Fast growing shrubs provide privacy and screening near homes and property, and can grow anywhere from one to several feet per year. There are many beautiful shrubs to choose from in this category, ranging from evergreen varieties such as Leyland Cypress to flowering shrubs such as the forsythia. If you've just moved into a new home or need to screen something quickly with shrubs, this list of fast growing shrubs will get you started quickly towards a beautiful landscape.
Shrubs That Fill Landscapes Quickly
Fast growing shrubs grow at a rate of one to several feet per year, depending upon the shrub and the growing conditions. Whether you want beautiful foliage or flowers, there's a fast growing shrub waiting for you. You can choose one or more from the following list, or use the resources link to see many other fast growing shrubs and find one that will thrive in your garden landscape.
Among fast growing shrubs, nothing tops the Leyland (or Leland) Cypress. These evergreen shrubs, native to North America, can grow up to four feet per year, especially when they're young. They tend to grow taller rather than wider. Plant them six feet apart to form a natural fence. Leyland Cypress thrive in zones 6 to 10 and in most garden soils. They prefer full sun to only partial shade. They will easily grow up to 60 feet tall and sometimes 20 feet wide. To check their growth, simply prune them back aggressively each year. Most homeowners prefer to let Leyland Cypress grow in their natural, rugged shape, and trim only to maintain their desired height.
Be careful when planting Leyland Cypress if you live in a community where houses are packed closely together. Since the Leyland Cypress grows quite tall, and casts dense shade, you can easily upset the neighbors when your Leyland Cypress ends up shading their prize rose bed. Be kind and plant these beautiful evergreens far enough away so that you won't block the light to a neighbor's property.
Clemson University provides a Leyland Cypress information page and a link to more information on diseases that affect Leyland Cypress.
Nothing shouts 'springtime' like a burst of cheery yellow flowers on a forsythia. These incredibly fast-growing shrubs provide a burst of springtime color when everything else is still brown and dormant, and leaf out into glossy green foliage. They're easily planted, hard to kill, form excellent fences, and grow rapidly. Forsythia will grow one to two feet per year and easily spread out that much or more.
Forsythia like full sun to partial shade, and aren't fussy about the garden soil, although they prefer well-drained soil amended with compost or manure. They are hardy in zones 4-9 and unchecked can attain a mature height of eight to ten feet. You don't need to fertilize them or give them any special care. The only time they require any attention is during periods of prolonged drought when they benefit from a good drink of water. They are even very tolerant of city pollution. Many highway departments now plant forsythia along the media of major interstates to add beauty and color to the roadways and the plants thrive despite the constant bombardment of fumes from car exhaust.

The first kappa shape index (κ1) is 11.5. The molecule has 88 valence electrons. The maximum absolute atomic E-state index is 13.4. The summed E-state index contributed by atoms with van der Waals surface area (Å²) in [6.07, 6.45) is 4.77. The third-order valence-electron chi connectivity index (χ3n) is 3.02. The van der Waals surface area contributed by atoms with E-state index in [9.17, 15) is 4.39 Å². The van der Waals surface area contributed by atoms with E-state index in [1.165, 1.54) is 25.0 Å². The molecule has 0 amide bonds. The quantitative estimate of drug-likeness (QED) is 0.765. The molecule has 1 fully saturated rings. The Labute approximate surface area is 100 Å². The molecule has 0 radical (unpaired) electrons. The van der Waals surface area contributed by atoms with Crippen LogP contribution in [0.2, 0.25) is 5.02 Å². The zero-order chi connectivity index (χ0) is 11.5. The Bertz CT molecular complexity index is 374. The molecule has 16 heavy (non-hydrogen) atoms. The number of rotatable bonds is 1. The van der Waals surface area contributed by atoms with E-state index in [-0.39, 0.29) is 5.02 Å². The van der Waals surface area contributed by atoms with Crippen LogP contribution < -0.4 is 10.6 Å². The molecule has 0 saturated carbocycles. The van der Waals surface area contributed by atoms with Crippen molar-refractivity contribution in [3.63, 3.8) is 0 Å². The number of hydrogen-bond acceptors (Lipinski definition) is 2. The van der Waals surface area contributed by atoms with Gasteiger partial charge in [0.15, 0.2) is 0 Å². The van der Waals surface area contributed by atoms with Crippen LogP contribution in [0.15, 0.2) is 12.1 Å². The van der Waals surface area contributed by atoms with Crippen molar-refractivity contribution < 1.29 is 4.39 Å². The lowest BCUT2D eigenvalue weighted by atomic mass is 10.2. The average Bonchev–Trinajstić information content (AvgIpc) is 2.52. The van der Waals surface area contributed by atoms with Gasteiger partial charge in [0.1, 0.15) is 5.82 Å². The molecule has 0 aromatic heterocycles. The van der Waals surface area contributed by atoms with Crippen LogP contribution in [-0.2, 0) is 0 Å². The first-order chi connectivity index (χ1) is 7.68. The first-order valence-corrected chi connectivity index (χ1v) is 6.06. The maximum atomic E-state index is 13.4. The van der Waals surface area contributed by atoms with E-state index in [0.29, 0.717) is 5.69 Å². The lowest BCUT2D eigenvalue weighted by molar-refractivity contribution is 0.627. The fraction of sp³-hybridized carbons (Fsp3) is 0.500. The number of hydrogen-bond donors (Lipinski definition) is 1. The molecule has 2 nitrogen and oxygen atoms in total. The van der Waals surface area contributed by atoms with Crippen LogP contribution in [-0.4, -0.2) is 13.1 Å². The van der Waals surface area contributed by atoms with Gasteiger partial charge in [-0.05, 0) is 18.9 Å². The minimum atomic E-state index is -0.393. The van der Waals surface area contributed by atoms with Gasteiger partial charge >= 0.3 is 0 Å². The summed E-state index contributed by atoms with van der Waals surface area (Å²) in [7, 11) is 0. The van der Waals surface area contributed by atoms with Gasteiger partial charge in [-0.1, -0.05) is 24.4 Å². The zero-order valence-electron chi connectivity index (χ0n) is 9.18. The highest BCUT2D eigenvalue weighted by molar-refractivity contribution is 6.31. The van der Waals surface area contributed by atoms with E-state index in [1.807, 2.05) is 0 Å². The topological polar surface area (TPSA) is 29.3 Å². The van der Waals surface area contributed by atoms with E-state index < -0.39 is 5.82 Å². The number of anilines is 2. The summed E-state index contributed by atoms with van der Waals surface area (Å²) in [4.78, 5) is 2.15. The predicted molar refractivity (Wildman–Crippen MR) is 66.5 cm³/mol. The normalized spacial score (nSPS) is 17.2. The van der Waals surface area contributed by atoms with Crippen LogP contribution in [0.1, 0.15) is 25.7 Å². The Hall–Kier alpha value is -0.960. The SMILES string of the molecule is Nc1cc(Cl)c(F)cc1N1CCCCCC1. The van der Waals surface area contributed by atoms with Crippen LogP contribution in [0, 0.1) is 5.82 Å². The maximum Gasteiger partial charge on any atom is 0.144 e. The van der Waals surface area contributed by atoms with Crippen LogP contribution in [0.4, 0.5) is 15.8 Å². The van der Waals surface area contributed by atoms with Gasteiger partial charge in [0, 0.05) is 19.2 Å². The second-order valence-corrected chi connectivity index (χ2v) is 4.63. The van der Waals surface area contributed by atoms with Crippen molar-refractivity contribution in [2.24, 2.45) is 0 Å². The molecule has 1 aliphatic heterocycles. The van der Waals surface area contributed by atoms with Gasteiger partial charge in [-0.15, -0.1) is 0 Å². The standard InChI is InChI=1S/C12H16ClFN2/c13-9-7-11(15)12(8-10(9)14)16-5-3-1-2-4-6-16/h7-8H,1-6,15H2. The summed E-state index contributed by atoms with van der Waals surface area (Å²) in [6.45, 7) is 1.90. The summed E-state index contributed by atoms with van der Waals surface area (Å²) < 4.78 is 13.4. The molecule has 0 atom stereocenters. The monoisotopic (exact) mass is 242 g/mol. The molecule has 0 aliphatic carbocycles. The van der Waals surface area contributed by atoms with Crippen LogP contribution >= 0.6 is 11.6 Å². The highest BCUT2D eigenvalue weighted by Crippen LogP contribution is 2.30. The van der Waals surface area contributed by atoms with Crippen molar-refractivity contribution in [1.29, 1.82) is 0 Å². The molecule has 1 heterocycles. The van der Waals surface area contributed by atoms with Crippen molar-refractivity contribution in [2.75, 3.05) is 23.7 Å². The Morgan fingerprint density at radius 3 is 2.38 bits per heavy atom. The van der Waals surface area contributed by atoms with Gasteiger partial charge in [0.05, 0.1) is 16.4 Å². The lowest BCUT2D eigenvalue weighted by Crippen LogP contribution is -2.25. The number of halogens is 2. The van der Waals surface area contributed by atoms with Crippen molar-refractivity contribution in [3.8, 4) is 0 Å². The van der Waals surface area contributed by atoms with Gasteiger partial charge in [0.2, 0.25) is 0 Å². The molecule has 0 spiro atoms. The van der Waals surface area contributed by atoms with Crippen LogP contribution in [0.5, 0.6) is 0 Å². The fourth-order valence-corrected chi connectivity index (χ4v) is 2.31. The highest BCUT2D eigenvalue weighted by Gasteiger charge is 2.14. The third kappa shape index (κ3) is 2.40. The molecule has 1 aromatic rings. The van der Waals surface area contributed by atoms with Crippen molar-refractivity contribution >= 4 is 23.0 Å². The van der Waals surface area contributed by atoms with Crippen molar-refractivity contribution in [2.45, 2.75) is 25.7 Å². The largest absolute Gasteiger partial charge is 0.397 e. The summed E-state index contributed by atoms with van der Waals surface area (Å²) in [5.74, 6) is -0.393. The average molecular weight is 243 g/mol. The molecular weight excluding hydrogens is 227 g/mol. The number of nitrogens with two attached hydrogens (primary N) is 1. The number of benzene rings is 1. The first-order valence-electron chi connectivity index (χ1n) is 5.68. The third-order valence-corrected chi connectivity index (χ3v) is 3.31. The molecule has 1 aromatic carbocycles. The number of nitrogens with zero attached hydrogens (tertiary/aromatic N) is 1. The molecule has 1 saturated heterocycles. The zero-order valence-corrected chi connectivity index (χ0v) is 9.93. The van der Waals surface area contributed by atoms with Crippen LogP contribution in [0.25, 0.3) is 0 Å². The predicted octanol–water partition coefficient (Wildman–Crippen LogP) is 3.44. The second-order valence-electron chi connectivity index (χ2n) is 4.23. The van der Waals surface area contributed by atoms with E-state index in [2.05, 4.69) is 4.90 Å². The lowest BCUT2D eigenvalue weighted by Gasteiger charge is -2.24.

The Garden Helper provides a brief resource article on the care and propagation of forsythia.
Nellie Stevens Holly
With its lustrous dark green foliage and bright red berries, the Nellie Stevens Holly provides an attractive, fast growing shrub that also attracts birds. Birds love to eat the berries, and the glossy foliage is a welcome respite from the doldrums of winter. Nellie Stevens Holly can be grown in garden zones 6-9. It grows about one to two feet per year, and easily attains a maximum height of 30 feet with a spread of 15 feet.
Not only are Nellie Stevens Holly very fast growing, they're also low maintenance and easy care. They have a natural pyramid-like shape, and don't require any pruning unless you want to check their growth or cut some boughs to decorate for Christmas. They prefer full sun to partial shade and a slightly acidic soil pH.
Although most hollies require both a male and female plant to attain the bright red berries, Nellie Stevens is an exception to this rule. The plant is called a parthenocarpic plant, and does not require a male cultivar to set fruit.
The University of Florida provides a free publication on Nellie Stevens Holly.
This plant's name pretty much says it all. It's not uncommon to see a dozen or more butterflies of all different types converge on the Butterfly_Bush when they are at their peak blooming time, usually in July and August. Butterfly Bush, or Buddleia, are robust, fast growing shrubs that provide big spikes of colorful flowers and attract butterflies and hummingbirds galore. While they don't do much to provide privacy or block out noise, they do grow fast - very fast. Butterfly Bush is extremely easy to grow. It's not fussy about soil, but does prefer full sunlight. It will grow up to a foot or more every year and will spread out about that much too. Butterfly Bush experiences few diseases or pests, and it is hardy in most garden zones in the United States.
Butterfly Bush is not a neat plant. Some people find its sprawling, rather messy form attractive, while others prefer a plant they can shape. It can seed itself throughout the garden. If you don't want volunteer seedlings, simply pull them up. Make sure you get the roots of the seedlings out or the plant will simply sprout again.
The Butterfly Website has a list of Butterfly Bush cultivars to try.
Check Your Local Nursery
Be sure to select fast growing shrubs that will flourish in your climate. Your local nursery will offer varieties that are best suited to your region.